But, Hutson argues, “without [superstition], the existential angst of realizing we’re just impermanent clusters of molecules with no ultimate purpose would overwhelm us.” I beg to differ. I know plenty of people who are not overwhelmed at all by the realization of the fact that we are, as Monty Python famously put it, “standing on a planet that’s evolving and revolving at nine hundred miles an hour, that’s orbiting at nineteen miles a second, so it’s reckoned, a sun that is the source of all our power.”
How do non-superstitious people do it? Many, I would guess, simply don’t pay much attention to the big questions in life, because they are busy coping with much more immediate problems here on earth. For some, the consolations of philosophy are a good defense, though of course there is meaning in family, friendships, one’s contribution to society, and so forth. And there are martinis and Prozac, if everything else fails (the latter two, though, do have their side effects).
Hutson tells us that research shows that even skeptics are superstitious: “One study found that a group of seemingly rational Princeton students nonetheless believed that they had influenced the Super Bowl just by watching it on TV. We are all mystics, to a degree.” Well, that bit didn’t impress me. Obviously the “seemingly rational” Princeton students were not particularly good examples of skeptics, unless they were playing a trick on the experimenters (that’s the problem with using undergraduates for psychology studies: they are cheap, but they are prone to pranks, and they may be able to figure out what the researchers want, acting out accordingly).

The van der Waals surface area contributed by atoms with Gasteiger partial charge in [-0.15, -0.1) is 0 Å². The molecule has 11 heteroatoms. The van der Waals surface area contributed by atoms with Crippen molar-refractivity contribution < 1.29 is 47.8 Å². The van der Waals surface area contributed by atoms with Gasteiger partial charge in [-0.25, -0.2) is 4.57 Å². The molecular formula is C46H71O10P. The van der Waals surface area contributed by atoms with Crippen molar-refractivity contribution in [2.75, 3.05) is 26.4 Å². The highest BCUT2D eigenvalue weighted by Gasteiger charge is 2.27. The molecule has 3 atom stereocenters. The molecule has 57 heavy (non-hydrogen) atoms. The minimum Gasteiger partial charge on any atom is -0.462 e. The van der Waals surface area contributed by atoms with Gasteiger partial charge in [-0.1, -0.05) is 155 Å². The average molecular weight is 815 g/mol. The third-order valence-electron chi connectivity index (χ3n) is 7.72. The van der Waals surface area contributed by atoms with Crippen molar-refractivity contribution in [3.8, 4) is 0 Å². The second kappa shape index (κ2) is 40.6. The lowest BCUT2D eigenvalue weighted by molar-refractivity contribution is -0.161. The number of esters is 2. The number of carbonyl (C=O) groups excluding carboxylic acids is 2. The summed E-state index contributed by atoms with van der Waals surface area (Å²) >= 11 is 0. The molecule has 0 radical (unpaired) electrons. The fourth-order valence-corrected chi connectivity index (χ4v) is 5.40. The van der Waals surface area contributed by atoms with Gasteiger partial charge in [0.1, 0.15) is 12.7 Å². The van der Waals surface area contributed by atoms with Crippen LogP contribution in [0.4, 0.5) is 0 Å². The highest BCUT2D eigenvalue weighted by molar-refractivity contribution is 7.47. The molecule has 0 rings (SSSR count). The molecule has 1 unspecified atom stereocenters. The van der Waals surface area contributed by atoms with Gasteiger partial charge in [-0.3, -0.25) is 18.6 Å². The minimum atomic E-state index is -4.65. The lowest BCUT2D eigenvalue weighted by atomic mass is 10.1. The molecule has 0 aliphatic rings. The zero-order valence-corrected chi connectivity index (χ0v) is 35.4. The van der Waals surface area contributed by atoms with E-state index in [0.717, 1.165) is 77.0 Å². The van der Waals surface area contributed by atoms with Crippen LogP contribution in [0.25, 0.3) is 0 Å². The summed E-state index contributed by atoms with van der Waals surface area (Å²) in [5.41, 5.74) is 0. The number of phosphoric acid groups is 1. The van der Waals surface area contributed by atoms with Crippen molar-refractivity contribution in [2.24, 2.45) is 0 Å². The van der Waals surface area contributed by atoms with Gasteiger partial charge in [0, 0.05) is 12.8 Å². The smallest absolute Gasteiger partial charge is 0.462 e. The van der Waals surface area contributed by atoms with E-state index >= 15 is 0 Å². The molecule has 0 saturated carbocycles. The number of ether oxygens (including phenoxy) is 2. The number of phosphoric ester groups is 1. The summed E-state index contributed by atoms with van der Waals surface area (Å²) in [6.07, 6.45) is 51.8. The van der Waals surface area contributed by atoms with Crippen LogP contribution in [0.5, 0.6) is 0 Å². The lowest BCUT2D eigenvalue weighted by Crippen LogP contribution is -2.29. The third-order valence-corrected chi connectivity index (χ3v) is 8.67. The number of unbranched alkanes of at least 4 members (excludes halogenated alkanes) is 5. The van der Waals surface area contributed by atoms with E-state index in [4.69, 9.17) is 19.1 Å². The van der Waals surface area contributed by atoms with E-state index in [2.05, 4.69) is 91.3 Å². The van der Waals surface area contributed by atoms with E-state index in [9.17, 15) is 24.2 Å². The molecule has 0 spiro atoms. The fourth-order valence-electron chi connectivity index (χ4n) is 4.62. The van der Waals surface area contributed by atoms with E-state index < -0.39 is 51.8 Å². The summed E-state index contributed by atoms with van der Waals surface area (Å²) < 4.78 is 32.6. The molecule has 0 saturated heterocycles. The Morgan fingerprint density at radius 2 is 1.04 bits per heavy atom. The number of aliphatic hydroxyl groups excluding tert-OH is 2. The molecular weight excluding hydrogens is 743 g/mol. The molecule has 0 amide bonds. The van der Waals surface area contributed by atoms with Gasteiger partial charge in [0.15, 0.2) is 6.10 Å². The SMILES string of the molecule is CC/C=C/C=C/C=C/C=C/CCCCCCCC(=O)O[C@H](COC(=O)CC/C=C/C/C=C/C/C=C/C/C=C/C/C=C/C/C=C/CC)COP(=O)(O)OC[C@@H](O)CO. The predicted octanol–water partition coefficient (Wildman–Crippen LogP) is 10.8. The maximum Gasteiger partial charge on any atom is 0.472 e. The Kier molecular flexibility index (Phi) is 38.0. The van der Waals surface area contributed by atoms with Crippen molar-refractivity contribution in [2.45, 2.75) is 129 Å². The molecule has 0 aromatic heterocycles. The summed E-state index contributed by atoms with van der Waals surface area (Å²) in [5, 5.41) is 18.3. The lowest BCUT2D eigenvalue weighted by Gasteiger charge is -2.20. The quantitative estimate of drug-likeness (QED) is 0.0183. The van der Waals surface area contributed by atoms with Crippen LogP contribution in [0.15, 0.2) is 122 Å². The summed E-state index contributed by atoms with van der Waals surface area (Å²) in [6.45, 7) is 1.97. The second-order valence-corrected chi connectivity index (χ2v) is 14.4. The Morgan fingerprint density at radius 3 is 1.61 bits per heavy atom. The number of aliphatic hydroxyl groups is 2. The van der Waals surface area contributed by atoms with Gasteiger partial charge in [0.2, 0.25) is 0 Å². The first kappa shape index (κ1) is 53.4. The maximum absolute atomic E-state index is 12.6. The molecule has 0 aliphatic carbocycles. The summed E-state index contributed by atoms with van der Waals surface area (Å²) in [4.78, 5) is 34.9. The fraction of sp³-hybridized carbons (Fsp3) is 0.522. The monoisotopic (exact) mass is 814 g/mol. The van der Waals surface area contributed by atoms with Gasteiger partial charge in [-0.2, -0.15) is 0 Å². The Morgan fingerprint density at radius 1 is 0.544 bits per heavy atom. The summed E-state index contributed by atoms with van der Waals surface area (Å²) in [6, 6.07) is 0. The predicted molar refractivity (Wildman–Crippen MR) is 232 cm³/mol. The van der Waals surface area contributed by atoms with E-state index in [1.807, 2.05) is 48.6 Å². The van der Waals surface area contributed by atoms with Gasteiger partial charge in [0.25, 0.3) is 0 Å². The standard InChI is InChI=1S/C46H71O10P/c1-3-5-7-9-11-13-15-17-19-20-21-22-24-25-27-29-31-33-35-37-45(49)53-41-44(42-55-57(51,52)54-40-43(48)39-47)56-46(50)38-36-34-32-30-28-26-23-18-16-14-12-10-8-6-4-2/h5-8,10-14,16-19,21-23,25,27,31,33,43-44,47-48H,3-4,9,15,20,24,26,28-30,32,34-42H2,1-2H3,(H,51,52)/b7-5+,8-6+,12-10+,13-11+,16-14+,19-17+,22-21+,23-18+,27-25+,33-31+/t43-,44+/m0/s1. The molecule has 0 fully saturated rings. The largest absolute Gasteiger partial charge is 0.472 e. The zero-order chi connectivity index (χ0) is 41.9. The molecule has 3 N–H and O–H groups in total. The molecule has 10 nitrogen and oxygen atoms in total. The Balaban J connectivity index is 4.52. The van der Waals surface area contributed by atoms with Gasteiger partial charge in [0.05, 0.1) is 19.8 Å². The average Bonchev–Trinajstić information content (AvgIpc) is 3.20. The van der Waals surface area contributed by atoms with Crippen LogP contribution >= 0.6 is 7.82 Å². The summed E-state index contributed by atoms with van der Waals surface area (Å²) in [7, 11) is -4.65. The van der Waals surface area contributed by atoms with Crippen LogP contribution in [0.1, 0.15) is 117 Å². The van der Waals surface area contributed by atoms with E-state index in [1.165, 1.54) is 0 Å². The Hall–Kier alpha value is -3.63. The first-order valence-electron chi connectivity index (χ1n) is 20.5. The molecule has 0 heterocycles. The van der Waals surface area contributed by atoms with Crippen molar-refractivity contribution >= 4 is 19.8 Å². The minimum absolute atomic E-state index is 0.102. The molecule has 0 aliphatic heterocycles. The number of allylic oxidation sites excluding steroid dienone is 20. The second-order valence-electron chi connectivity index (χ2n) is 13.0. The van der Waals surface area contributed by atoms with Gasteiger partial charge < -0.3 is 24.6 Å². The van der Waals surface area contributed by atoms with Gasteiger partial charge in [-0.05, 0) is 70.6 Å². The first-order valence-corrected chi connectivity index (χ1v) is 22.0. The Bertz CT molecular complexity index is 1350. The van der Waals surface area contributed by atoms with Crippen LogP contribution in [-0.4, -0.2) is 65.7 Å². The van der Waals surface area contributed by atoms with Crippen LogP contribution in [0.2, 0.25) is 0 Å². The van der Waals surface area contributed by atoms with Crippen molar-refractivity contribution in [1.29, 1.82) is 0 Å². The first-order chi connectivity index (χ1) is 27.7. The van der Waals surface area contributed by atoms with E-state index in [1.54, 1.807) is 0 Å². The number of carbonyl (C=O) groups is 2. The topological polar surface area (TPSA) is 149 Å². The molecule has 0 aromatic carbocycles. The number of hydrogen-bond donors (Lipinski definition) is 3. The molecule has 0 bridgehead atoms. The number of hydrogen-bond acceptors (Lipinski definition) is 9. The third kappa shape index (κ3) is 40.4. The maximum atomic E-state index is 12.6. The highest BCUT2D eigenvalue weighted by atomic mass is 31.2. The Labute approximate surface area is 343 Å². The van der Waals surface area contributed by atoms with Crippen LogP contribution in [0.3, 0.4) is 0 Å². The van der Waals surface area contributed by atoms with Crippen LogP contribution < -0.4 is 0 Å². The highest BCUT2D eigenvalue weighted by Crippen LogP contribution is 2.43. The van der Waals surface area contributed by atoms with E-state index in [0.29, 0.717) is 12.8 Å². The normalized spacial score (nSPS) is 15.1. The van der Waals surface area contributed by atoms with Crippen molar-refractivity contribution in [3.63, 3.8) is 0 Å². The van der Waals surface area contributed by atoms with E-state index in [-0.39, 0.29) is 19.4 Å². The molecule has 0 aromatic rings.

Hutson’s second law of magic — just to give you another taste — is the belief that everything happens for a reason, i.e. belief in destiny. This particular superstition is supposed to help to give (a false) meaning to our lives, because it makes it possible to weave together a coherent narrative about who we are and were we are going. But all human beings — superstitious or not — engage in narrative construction about their lives, to the point that we are better understood as the story telling and rationalizing (as opposed to rational) animal. And these narratives can take a variety of forms, many of which do not rely on the idea of destiny at all (moreover, even decidedly non-superstitious people can believe in destiny, just ask my fellow skeptics who don’t believe in free will).